Destination Te Awamutu
How far to:
Hamilton: 30 kms, 30 mins
Waitomo: 45kms, 40 mins
Rotorua: 100km, 1.5 hours
Sanctuary Mountain Maungatautari
One of the most spectacular North Island attractions is Sanctuary Mountain Maungatautari (Maungatautari Ecological Island Reserve), home to the largest ecological restoration project in New Zealand.
Sanctuary Mountain Maungatautari is located on Maungatautari Mountain, an extinct volcano in the Waikato region. The mountain is surrounded by 47km of predator-proof fence to protect the native flora and fauna from any predators or pests. This has supported the reintroduction of some of New Zealand’s most extraordinary and most endangered wildlife.
Maungatautari Mountain is also home to some fantastic walking and hiking tracks, which are well planned and maintained. All the Maungatautari walks are graded depending on their difficulty, so walkers can choose to push themselves or take their time and enjoy the spectacular views.
The area has a rich history with several significant Waikato War sites, including one of the most famous at Ōrākau just outside Kihikihi. Te Ara Wai Journeys, a free self-guided tour of culturally significant sites throughout the Waipā district, offers a great way to explore places of local and national importance. A great place to start your journey or visit afterwards, Te Awamutu’s museum showcases the history of the area and houses Uenuku, an important taonga (treasure) of the Tainui people. More recent heritage is also on record with regularly changing displays.
Te Ara Wai Journeys
Te Ara Wai Journeys is a free self-guided tour of culturally significant sites throughout the Waipā district. Six different tours will take you on pathways through places of local and national importance, including natural landscapes, battle sites and early settlements in Waipā that formed the community and helped shape New Zealand.
Te Awamutu Museum
The Te Awamutu Museum was established in 1935 and has many exhibitions on the history of Te Awamutu and the wider Waikato region. It contains significant Taonga (treasures) from local Māori tribes, including Te Uenuku, a carved post known for its unique design. Te Awamutu Museum is also home to the Te Ara Wai Journeys gallery, a free self-guided tour of culturally significant sites throughout the Waipā district.
Walk around Lake Ngaroto or Lake Serpentine
Walking enthusiasts will enjoy the many walking trails on offer around the township, such as the Lake Ngaroto wetlands or Lake Serpentine.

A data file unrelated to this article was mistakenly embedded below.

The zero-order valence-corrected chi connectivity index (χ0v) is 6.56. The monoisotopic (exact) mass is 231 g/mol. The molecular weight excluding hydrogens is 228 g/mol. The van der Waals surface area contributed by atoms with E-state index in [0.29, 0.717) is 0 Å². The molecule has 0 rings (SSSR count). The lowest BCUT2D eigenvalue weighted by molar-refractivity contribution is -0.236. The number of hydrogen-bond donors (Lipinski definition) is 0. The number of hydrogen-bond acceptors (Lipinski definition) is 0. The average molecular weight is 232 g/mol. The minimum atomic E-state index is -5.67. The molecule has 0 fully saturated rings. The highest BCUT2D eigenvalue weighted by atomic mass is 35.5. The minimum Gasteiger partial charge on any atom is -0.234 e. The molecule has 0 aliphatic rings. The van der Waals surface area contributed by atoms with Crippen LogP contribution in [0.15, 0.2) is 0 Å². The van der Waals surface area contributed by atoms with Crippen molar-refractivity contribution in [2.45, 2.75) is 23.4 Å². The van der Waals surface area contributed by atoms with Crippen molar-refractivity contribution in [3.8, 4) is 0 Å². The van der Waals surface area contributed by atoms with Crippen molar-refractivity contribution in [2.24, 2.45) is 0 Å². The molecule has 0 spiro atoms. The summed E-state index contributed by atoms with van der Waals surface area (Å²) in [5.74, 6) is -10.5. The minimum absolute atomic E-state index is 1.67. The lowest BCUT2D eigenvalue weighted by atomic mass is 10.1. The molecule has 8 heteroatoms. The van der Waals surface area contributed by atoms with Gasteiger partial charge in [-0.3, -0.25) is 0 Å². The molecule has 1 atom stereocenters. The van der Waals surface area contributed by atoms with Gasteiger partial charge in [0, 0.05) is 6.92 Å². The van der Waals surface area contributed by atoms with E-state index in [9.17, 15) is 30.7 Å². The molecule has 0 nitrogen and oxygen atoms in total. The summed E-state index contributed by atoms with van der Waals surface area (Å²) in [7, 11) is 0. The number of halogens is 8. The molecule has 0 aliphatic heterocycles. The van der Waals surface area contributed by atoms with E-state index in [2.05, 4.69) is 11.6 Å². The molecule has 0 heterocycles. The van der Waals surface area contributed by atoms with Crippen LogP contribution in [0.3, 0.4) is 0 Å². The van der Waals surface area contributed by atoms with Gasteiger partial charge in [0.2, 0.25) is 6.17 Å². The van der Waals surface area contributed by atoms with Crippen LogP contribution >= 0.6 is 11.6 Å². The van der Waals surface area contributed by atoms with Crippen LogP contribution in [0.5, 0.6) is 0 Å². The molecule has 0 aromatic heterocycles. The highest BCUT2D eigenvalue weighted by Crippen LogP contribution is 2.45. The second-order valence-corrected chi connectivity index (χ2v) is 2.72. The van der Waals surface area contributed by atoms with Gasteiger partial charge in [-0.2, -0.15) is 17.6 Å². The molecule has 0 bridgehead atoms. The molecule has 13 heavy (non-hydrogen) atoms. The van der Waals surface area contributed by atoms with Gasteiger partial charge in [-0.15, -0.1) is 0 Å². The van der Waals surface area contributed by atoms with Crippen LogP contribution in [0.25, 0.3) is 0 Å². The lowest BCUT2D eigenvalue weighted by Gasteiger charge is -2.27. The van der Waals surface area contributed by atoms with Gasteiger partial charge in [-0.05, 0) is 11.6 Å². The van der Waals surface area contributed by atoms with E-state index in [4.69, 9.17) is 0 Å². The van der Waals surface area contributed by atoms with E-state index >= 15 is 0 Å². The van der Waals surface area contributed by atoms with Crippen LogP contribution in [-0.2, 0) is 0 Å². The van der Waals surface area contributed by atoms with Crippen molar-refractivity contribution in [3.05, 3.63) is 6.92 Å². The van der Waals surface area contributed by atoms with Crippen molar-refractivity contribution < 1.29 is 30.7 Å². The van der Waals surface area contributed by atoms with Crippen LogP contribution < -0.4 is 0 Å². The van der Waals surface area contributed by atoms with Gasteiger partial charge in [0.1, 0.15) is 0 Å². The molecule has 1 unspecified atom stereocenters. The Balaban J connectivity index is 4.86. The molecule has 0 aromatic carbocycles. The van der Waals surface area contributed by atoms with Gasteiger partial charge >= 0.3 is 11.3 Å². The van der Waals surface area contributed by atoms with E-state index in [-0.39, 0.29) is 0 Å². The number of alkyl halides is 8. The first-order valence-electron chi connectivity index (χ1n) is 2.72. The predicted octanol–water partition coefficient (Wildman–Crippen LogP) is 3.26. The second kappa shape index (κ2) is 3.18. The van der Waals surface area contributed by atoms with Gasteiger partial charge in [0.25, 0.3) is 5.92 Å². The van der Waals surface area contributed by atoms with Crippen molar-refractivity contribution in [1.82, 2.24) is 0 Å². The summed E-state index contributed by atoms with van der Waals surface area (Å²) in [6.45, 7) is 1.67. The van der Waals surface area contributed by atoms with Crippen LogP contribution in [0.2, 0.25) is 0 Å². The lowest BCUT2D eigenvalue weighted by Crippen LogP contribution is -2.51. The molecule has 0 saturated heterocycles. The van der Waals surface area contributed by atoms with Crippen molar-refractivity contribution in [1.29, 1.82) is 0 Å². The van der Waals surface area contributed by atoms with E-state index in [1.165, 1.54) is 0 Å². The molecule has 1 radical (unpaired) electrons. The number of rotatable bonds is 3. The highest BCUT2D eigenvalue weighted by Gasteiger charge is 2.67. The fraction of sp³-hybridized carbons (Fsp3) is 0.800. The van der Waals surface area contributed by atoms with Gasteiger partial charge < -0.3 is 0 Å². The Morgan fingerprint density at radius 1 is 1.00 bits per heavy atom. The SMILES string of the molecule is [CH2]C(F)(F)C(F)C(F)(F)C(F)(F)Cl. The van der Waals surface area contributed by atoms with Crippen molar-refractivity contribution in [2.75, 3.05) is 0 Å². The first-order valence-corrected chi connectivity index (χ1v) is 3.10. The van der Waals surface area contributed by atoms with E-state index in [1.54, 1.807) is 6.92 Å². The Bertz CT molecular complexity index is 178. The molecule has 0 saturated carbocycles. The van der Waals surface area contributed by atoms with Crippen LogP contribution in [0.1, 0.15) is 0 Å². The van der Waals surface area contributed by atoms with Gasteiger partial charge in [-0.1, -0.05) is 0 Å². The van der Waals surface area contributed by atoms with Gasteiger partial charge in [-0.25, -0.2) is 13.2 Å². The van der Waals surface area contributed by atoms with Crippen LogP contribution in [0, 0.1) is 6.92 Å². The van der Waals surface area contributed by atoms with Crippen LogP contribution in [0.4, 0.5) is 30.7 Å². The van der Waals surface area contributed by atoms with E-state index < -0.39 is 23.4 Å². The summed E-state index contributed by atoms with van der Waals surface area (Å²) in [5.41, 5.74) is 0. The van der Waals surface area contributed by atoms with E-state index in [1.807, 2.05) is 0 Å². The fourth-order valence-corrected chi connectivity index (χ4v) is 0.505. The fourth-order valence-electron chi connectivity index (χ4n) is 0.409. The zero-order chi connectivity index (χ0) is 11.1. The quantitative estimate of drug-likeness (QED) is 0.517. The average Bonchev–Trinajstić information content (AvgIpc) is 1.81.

Just a short 10 minute drive from Te Awamutu, you can find Lake Ngaroto, one of the largest peat lakes in the Waikato. This lake is one of the best places in the Waikato region to experience New Zealand’s natural wetland environment and the plants and animals that live there. Lake Ngaroto also offers lots of exciting activities for those who like outdoor sports, including yachting, canoeing and rowing.
Located south of Ohaupo between Hamilton and Te Awamutu, Lake Serpentine (Lake Rotopiko) offers two easy loop walks, each about 15 minutes on gentle terrain.
Alphra Lavender is a popular attraction, located only 8km south of Te Awamutu.
Open to the public from December to February on weekends only, the best time to visit the lavender farm is from early November, when the flowers are in bloom. People come from all over the world during this time to take in some of the prettiest views in the Waikato.
Walks around the lavender fields can be arranged, and tours give you the opportunity to learn about how the farm operates - from planting and harvesting to processing and product creation. Lavender products, made on the farm, are available to purchase from the gift shop.
Te Awamutu Rose Gardens
Te Awamutu’s spectacular Rose Gardens have earned the town the title of “Rosetown” of New Zealand.
Situated on Gorst Avenue, the Rose Gardens attract thousands of visitors every year. There are over 2,500 rose bushes, with more than 50 varieties. The flowers bloom from November to May, creating a kaleidoscope of colour.
Te Awamutu’s cinema, the Regent Theatre, is renowned throughout the country for being one of a very small number of high-quality provincial cinemas. The Theatre first opened on 12 March 1932 and in addition to an all-round movie experience, there is also an impressive collection of movie memorabilia lining walls and foyer, taking one back to the early days of New Zealand cinema.
Te Awamutu also boasts some great shopping options, with boutique clothing stores, antiques and more on offer. Te Awamutu cafes and bakeries are ideal for a lazy lunch such as the award-winning Viands Bakery in the street of Kihikihi. The summer farmer's markets provide the perfect opportunity to sample some of the locally grown produce and you can pick your own berries straight from the bush at one of the Blueberry farms from November to March.